The nine-member commission, created by the Texas Legislature in 2005, also will hear from others including the State Fire Marshal’s Office. The panel will release its own report, probably next year. What will happen after that is uncertain. This is the commission’s first review case; the panel is not empowered to rule on Willingham’s guilt or innocence.
The commission’s mandate is strictly to determine forensic negligence, panel coordinator Leigh Tomlin said.
Willingham, in an Associated Press interview about two weeks before his execution, said Amber’s cries woke him about 10:30 a.m. His wife, Stacy, had left earlier to run errands.
He said he told Amber to get out of the house and approached the twins’ room but couldn’t get past the flames and smoke. The house had no phone, so he said he ran to a neighbor’s home and “screamed to call the fire department.”
He did not go back inside.
“The only way for me to get back into the house was to jump back into the flames,” he said. “I would not do that.”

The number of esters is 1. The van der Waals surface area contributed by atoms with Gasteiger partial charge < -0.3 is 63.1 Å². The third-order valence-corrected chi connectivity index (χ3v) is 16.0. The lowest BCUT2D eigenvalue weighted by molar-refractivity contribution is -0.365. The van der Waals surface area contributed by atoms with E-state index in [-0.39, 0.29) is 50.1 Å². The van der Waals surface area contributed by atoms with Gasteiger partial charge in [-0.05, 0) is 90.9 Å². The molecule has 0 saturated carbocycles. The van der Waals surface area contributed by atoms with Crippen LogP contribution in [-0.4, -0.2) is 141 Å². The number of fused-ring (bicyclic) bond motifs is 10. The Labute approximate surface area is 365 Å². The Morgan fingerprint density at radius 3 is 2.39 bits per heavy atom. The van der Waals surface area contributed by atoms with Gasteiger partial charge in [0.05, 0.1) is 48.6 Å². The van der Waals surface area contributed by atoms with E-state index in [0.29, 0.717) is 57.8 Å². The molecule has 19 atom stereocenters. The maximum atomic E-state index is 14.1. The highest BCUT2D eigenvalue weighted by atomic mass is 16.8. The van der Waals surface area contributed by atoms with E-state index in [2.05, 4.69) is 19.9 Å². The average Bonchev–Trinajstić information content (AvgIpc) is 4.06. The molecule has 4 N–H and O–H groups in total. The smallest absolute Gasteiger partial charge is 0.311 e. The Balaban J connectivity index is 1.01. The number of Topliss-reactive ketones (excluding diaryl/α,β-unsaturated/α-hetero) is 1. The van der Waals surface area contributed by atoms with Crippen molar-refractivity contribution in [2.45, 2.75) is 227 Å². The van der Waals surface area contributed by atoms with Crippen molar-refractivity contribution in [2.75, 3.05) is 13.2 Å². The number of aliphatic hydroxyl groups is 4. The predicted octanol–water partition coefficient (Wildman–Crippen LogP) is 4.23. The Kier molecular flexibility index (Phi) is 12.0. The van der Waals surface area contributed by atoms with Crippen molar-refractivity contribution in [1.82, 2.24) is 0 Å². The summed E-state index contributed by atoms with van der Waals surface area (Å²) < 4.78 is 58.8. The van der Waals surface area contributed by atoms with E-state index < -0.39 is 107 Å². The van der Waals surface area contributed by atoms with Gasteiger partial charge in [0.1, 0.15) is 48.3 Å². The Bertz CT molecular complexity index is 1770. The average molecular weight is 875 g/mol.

Amber’s body was found in Willingham’s room. The twins were in their room.
Willingham listed other possible causes of the fire, including an electrical malfunction, an intruder who wanted them dead or an oil lantern on a collapsing shelf.
A state fire marshal — who has since died — and a local fire investigator ruled it was arson, that a liquid accelerant was ignited and the blaze was set in a way that prevented anyone from reaching the children. Prosecutors arrested Willingham two weeks later.
“It’s all a farce,” Willingham told the AP from death row.
Years later, Innocence Project investigators agreed with him, as does Beyler, based on notes and photos from the scene.
Douglas Fogg stands by his conclusions as the former assistant fire chief who helped investigate the deadly blaze.
“The bleeding hearts that are against the death penalty are trying to stir everything up again,” he told The Dallas Morning News last month. “They finally got someone who would say what they wanted to hear.”
Other prosecution evidence was largely circumstantial: A county jail inmate said Willingham discussed his involvement in the fire, and neighbors reported Willingham worried more about his car than the children as the house burned.